BC. Laurence Binyon

6. Japanese Art. International Art Series. London: Unwin, 1909.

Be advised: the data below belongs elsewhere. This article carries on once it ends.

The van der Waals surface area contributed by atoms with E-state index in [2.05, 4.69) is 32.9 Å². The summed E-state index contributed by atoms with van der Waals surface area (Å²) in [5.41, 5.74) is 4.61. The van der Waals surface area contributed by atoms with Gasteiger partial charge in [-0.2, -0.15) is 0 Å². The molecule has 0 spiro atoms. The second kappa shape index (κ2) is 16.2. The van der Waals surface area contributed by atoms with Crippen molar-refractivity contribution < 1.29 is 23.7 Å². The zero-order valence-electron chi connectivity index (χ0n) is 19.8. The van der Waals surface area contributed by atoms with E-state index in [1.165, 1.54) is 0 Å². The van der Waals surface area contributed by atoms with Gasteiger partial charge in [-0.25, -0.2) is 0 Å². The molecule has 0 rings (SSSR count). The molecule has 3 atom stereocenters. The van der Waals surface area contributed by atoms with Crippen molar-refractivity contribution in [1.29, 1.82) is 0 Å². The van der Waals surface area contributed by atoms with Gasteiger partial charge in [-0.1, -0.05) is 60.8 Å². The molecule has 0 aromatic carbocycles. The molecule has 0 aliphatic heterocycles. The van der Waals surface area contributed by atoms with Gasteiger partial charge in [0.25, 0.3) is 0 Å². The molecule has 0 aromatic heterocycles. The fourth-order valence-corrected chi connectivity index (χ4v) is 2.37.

Demonstrates that among Western interpreters of Japanese art in the first decade of the century, Binyon alone stood alongside Fenollosa, whose Epochs of Chinese and Japanese Art (D10c), published posthumously, did not appear until 1911. Focuses primarily on the Kanô school, especially Masanobu (1434-1530), Motonobu (1476-1559), ‘Yeitoku’ (Eitoku, 1543-90), and Tanyû (1602-74), and demonstrates a remarkable knowledge of medieval Japanese art history, social and political history, and religion. Includes the first detailed discussion by a British writer of the Zen ‘mode of thought’ and its relation to art (see D16), and biographical notes about all major artists discussed. Alludes to Fenollosa’s Masters of Ukiyoe (D10a) in noting that Hokusai (Ap), Utamaro, Hiroshige (Ap) and others are ‘already familiar names in Europe’. A French edition appeared as L’art japonais (Paris: Librairie Artistique internationale, 1910), and a German edition as Japanische kunst (Berlin: Marquardt, 1912). See also 19.





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